Ovarian Cancer Diagnosis
In 2014, Alicia had been struggling with increased urination for several months and assumed she had a UTI. She visited her gynecologist and asked for antibiotics and a urine analysis just to make sure. However, the urine analysis came back negative for a UTI, leaving Alicia and her doctor without answers for her symptoms. She was then referred to a urologist for further evaluation and testing.
Alicia credits her urologist with saving her life. “She decided to do a scan and then within an hour, called and told me I needed to see a gynecologic oncologist immediately. I had masses on my ovaries,” Alicia says. The next week, Alicia was referred to an oncologist near her in Philadelphia who scheduled her for surgery to remove all the tumors and perform a hysterectomy.
Alicia, who had just turned fifty with a seven-year-old daughter at home, was a candidate for a more intense and toxic form of chemotherapy treatment, due to her younger age and higher level of physical health she was in prior to her diagnosis.
“My oncologist had originally estimated I had about a 4-5 year life expectancy with this type of cancer and that chemotherapy would give me another 18 months of time,” Alicia remembers. “I was willing to start this chemo even if it just gave me 18 more minutes with my daughter.”
Treatment & Cancer Recurrence
The chemotherapy treatment Alicia was put on involved being pumped with chemicals through ports in her abdomen and her chest over the course of eight hours. The chemo left Alicia feeling incredibly sick and bloated while her stomach worked overtime to absorb the poison intended to destroy the cancer cells. Unfortunately, 17 months after Alicia finished this treatment, she experienced a cancer recurrence and needed a second surgery to remove new tumors. This time, Alicia received a different kind of treatment, which prevented the cancer for about a year until it returned.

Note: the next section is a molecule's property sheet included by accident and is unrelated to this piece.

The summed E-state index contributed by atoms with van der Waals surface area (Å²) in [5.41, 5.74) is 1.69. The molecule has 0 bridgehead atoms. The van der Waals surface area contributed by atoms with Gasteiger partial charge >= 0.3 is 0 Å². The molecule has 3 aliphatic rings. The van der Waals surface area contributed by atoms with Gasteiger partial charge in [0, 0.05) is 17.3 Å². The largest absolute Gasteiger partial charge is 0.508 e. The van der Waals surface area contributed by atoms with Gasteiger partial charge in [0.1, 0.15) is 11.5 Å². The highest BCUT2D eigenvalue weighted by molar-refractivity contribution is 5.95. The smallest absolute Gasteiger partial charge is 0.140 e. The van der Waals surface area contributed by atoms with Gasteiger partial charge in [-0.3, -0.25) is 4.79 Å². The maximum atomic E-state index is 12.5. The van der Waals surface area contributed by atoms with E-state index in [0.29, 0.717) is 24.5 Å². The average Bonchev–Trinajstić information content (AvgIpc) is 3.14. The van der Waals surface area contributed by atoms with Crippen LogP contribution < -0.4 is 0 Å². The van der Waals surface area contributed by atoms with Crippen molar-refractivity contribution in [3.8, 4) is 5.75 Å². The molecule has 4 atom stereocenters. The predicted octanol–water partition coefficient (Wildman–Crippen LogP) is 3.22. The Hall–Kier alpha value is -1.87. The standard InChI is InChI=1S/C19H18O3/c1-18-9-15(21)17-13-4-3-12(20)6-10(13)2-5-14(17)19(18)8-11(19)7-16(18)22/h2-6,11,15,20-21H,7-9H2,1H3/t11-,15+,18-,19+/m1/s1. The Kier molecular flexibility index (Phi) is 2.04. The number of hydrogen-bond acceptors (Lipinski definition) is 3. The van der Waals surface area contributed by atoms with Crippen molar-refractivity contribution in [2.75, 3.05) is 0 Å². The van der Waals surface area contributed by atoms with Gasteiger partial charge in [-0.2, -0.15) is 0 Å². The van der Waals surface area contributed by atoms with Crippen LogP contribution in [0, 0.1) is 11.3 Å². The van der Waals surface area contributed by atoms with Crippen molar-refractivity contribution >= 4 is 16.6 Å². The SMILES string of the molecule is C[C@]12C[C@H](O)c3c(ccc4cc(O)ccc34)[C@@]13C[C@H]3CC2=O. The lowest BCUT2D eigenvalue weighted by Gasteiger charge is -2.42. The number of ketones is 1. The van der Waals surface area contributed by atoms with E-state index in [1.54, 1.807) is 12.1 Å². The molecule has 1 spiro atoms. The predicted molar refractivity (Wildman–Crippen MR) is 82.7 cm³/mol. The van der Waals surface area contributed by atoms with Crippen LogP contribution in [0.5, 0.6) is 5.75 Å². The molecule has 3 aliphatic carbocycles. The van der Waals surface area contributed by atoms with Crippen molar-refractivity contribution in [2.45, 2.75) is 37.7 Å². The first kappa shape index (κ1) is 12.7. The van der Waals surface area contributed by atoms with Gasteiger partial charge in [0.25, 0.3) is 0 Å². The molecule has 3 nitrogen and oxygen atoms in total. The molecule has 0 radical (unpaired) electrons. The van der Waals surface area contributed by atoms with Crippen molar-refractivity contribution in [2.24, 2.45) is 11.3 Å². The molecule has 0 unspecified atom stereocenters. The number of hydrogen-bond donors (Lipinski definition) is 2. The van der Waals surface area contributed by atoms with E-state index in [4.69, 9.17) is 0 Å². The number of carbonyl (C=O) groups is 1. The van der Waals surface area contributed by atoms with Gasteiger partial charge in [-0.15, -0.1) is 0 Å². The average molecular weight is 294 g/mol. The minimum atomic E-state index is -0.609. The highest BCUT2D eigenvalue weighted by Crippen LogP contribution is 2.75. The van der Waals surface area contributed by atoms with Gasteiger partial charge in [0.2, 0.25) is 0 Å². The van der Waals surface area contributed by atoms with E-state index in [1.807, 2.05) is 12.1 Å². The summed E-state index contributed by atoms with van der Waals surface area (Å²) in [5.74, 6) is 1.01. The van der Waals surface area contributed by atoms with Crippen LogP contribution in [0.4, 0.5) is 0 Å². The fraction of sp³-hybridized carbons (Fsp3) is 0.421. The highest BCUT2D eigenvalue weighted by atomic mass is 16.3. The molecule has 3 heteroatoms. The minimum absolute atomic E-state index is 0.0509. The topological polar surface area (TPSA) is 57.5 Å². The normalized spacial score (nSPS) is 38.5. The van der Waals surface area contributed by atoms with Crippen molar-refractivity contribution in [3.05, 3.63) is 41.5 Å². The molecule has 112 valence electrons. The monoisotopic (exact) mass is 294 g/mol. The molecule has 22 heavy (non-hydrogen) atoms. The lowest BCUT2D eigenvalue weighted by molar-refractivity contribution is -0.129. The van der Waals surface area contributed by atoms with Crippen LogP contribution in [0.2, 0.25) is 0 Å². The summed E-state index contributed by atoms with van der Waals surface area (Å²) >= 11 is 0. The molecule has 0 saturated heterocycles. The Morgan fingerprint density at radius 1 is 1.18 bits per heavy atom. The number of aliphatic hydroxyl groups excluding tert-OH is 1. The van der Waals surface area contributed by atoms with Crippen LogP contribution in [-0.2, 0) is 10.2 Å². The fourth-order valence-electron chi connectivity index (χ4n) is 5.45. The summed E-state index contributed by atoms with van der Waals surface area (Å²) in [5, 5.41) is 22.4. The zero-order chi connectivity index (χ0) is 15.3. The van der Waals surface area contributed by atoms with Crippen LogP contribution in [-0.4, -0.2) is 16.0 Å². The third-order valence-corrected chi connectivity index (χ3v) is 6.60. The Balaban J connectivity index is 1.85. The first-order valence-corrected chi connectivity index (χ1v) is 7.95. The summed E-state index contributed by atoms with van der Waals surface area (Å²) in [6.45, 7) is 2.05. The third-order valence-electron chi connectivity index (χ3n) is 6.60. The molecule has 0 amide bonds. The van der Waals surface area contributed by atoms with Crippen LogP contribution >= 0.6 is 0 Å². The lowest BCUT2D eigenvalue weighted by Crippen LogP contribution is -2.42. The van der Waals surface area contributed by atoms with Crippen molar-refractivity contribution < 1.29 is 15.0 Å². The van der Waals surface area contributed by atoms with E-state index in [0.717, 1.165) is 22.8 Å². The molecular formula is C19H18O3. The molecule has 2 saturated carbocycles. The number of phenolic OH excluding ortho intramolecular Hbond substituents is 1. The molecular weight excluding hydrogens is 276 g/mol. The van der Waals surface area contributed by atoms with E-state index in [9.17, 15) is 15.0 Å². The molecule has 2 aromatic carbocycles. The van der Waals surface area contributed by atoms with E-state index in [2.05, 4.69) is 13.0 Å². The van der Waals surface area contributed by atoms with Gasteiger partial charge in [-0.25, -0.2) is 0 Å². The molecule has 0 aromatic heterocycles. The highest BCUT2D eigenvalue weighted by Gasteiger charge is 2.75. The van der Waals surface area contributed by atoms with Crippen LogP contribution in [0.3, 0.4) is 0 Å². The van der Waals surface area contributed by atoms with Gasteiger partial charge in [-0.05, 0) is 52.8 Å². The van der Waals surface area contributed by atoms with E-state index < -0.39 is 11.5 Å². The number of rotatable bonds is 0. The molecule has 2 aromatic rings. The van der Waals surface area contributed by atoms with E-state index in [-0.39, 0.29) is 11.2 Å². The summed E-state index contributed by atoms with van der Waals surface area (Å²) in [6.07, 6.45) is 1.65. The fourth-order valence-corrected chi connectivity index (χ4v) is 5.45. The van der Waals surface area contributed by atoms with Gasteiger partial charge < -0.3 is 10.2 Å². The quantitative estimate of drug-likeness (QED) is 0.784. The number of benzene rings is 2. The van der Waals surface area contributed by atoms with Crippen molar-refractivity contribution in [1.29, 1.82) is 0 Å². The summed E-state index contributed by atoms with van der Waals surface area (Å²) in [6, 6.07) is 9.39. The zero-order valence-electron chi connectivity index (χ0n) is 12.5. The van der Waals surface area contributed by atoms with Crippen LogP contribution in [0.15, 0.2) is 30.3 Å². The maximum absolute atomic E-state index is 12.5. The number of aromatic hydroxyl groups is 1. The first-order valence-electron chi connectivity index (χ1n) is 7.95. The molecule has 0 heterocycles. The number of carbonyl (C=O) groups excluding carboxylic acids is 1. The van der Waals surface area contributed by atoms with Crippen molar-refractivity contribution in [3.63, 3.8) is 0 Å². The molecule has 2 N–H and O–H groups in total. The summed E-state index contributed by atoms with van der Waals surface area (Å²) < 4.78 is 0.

“Entering my third round of treatment for cancer, I was incredibly weak and had been through multiple doctors and care teams,” Alicia says. “I started off on a new medication and had terrible side effects, before making the decision to switch healthcare systems and doctors.” Alicia’s new oncologist recognized the toll chemotherapy had taken on her body and quality of life. He explained that she was living in a chronic disease phase with her cancer and told her to spend some time off medication recovering and enjoying life.
Finding a Clinical Trial
Six months after stopping the medication, Alicia’s cancer recurred for the fourth time in 2018. This time, her doctor recommended she participate in a clinical trial treatment specifically for ovarian cancer.
“Up until then, my chemotherapy had been standard of care treatment, but not specifically designed for ovarian cancer patients. The trial was also specifically for patients with my type of tumor mutation, BRCA negative and HRD positive. I was thrilled to be on a treatment that was targeted for me,” Alicia shares.